Thursday, October 11, 2018

Two Problems with Extending Theories of Consciousness to the Case of the Garden Snail

In an earlier post, I argued that the question “is there something it’s like to be a garden snail?” or equivalently “are garden snails conscious?” admits of three possible answers – yes, no, and *gong* (that is, neither yes nor no) – and that each of these answers has some antecedent plausibility. That is, prior to detailed theoretical argument, all three answers should be regarded as viable possibilities (even if we have a favorite). To settle the question, then, we need a good theoretical argument that would reasonably convince people who are antecedently attracted to a different view.

It is difficult to see how such an argument could go, for two related reasons: (1.) lack of sufficient theoretical common ground and (2.) the species-specificity of introspective and verbal evidence.


Lack of sufficient theoretical common ground.

Existing theories of consciousness, by leading researchers, range over practically the whole space of possibilities from panpsychism on one end, according to which consciousness is ubiquitous, to very restrictive meta-representational views on the other end that deny consciousness even to dogs.

The most common (which is not to say the best) arguments against these extreme views illustrate the common ground problem. The most common argument against panpsychism -- the reason most people reject it, I suspect -- is just that it seems absurd to suppose that consciousness is literally everywhere, even in, say, protons or simple logic gates. We know, we think, prior to our theory-building, that the range of conscious entities does not include protons or simple logic gates! Some of us -- including those who become panpsychists -- might hold that commitment only lightly, ready to abandon it if presented attractive theoretical arguments to the contrary. However, many of us strongly prefer more moderate views. We feel, not unreasonably, more confident that there is nothing it is like to be a proton than we could ever be that a clever philosophical argument to the contrary was in fact sound. Thus, we construct and accept our moderate views of consciousness partly from the starting background assumption that consciousness isn’t that abundant. If a theory looks like it implies that protons are conscious, we reject the theory rather than accepting the implication; and no doubt we can find some dubious-enough step in the panpsychist argument if we are motivated to do so.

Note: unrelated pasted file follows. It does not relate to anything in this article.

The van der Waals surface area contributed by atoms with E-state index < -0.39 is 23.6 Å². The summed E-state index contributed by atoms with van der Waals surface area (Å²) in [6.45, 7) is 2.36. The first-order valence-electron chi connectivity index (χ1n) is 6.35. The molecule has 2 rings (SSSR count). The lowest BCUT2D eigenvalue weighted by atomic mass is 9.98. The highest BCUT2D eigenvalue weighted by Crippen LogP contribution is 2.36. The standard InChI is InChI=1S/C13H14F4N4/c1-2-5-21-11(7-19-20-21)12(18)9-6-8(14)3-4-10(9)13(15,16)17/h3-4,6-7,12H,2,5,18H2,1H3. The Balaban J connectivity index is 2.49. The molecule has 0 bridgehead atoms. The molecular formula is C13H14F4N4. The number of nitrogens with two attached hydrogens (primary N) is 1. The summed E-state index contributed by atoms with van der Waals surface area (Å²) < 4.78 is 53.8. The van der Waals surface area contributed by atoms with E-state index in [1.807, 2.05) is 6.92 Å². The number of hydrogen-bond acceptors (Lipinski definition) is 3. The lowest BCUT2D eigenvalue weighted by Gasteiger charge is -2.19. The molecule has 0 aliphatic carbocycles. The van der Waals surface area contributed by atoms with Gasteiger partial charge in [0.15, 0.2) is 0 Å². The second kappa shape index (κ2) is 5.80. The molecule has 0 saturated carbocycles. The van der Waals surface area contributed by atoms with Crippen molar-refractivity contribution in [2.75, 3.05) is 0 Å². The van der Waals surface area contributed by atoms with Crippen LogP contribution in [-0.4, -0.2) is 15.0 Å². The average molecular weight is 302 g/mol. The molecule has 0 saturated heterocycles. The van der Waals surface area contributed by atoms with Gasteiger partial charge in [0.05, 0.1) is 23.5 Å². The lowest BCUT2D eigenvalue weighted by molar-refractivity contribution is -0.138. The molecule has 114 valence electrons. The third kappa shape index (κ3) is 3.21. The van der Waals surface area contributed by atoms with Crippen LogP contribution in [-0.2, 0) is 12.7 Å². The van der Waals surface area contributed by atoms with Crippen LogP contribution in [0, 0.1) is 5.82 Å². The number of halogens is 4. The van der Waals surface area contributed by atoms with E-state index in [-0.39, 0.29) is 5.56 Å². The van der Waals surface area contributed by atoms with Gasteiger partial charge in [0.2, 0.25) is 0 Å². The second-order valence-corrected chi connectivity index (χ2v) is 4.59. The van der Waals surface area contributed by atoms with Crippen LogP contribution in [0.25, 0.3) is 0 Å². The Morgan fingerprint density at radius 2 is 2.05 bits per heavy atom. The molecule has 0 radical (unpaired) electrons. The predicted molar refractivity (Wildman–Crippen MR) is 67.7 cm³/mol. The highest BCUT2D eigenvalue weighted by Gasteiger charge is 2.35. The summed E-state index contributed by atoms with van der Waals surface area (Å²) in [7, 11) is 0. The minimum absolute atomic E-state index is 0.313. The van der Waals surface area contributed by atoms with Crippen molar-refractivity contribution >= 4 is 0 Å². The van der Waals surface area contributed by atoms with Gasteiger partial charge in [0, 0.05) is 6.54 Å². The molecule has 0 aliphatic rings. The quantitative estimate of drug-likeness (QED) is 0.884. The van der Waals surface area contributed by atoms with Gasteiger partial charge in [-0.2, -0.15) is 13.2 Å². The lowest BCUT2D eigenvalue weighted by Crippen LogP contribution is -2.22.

Similarly, the most common argument against extremely sparse views that deny consciousness to dogs and babies is that it seems absurd to suppose that dogs and babies are not conscious. We know, we think, prior to our theory-building, that the range of conscious entities includes dogs and babies. Thus, we construct and accept our moderate views of consciousness partly on the starting background assumption that consciousness isn’t that sparse.

In order to develop a general theory of consciousness, one needs to make some initial assumptions about the approximate prevalence of consciousness. Some theories, from the start, will be plainly liberal in their implications about the abundance of consciousness. Others will be plainly conservative. Such theories will rightly be unattractive to people whose initial assumptions are very different; and if those initial assumptions are sufficiently strongly held, theoretical arguments with the type of at-best-moderate force that we normally see in the philosophy and psychology of consciousness will be insufficiently strong to reasonably dislodge those initial assumptions.

For example, Integrated Information Theory is a lovely theory of consciousness. Well, maybe it has a few problems, but it is renowned, and it has a certain elegance. It is also very nearly panpsychist, holding that consciousness is present wherever information is integrated, even in tiny little systems with simple connectivity, like simple logic gates. For a reader who enters the debates about consciousness attracted to the idea that consciousness might be sparsely distributed in the universe, it’s hard to imagine any sort of foreseeably attainable evidence that ought rightly to lead them to reject that sparse view in favor of a view so close to panpsychism. They might love IIT, but they could reasonably regard it as a theory of something other than conscious experience – a valuable mathematical measure of information integration, for example.